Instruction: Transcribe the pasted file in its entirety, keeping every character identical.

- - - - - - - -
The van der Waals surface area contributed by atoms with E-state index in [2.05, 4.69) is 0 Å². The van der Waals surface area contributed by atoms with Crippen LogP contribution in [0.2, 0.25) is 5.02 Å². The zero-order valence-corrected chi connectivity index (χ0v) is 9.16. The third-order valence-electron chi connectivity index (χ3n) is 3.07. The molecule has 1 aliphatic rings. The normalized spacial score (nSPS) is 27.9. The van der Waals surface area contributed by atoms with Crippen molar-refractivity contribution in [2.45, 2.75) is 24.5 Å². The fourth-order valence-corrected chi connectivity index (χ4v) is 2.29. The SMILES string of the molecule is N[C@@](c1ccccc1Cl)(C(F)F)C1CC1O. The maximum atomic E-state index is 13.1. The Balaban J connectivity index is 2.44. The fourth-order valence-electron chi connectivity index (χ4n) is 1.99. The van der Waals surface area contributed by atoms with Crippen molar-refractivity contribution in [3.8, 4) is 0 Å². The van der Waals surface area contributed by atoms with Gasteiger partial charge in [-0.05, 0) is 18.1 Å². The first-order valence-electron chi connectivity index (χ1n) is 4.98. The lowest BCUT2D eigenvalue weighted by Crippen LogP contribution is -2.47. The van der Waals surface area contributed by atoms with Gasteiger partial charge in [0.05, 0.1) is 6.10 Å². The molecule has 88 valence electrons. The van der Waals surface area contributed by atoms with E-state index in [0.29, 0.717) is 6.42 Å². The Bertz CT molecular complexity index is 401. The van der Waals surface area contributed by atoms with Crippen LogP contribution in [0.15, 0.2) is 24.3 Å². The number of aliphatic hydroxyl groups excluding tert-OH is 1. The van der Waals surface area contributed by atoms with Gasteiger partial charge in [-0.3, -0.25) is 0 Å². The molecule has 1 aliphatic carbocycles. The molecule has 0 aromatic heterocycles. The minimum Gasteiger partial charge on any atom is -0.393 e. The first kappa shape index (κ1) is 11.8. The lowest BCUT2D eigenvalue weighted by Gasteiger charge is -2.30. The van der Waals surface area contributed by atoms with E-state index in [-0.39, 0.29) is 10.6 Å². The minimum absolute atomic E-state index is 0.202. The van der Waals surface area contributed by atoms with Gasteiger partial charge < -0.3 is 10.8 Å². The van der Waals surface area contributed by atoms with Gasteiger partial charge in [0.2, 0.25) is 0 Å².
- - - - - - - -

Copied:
The van der Waals surface area contributed by atoms with E-state index in [2.05, 4.69) is 0 Å². The van der Waals surface area contributed by atoms with Crippen LogP contribution in [0.2, 0.25) is 5.02 Å². The zero-order valence-corrected chi connectivity index (χ0v) is 9.16. The third-order valence-electron chi connectivity index (χ3n) is 3.07. The molecule has 1 aliphatic rings. The normalized spacial score (nSPS) is 27.9. The van der Waals surface area contributed by atoms with Crippen molar-refractivity contribution in [2.45, 2.75) is 24.5 Å². The fourth-order valence-corrected chi connectivity index (χ4v) is 2.29. The SMILES string of the molecule is N[C@@](c1ccccc1Cl)(C(F)F)C1CC1O. The maximum atomic E-state index is 13.1. The Balaban J connectivity index is 2.44. The fourth-order valence-electron chi connectivity index (χ4n) is 1.99. The van der Waals surface area contributed by atoms with Crippen molar-refractivity contribution in [3.8, 4) is 0 Å². The van der Waals surface area contributed by atoms with Gasteiger partial charge in [-0.05, 0) is 18.1 Å². The first-order valence-electron chi connectivity index (χ1n) is 4.98. The lowest BCUT2D eigenvalue weighted by Crippen LogP contribution is -2.47. The van der Waals surface area contributed by atoms with Gasteiger partial charge in [0.05, 0.1) is 6.10 Å². The molecule has 88 valence electrons. The van der Waals surface area contributed by atoms with E-state index in [0.29, 0.717) is 6.42 Å². The Bertz CT molecular complexity index is 401. The van der Waals surface area contributed by atoms with Crippen LogP contribution in [0.15, 0.2) is 24.3 Å². The number of aliphatic hydroxyl groups excluding tert-OH is 1. The van der Waals surface area contributed by atoms with Gasteiger partial charge in [-0.3, -0.25) is 0 Å². The molecule has 1 aliphatic carbocycles. The molecule has 0 aromatic heterocycles. The minimum Gasteiger partial charge on any atom is -0.393 e. The first kappa shape index (κ1) is 11.8. The lowest BCUT2D eigenvalue weighted by Gasteiger charge is -2.30. The van der Waals surface area contributed by atoms with E-state index in [-0.39, 0.29) is 10.6 Å². The minimum absolute atomic E-state index is 0.202. The van der Waals surface area contributed by atoms with Gasteiger partial charge < -0.3 is 10.8 Å². The van der Waals surface area contributed by atoms with Gasteiger partial charge in [0.2, 0.25) is 0 Å².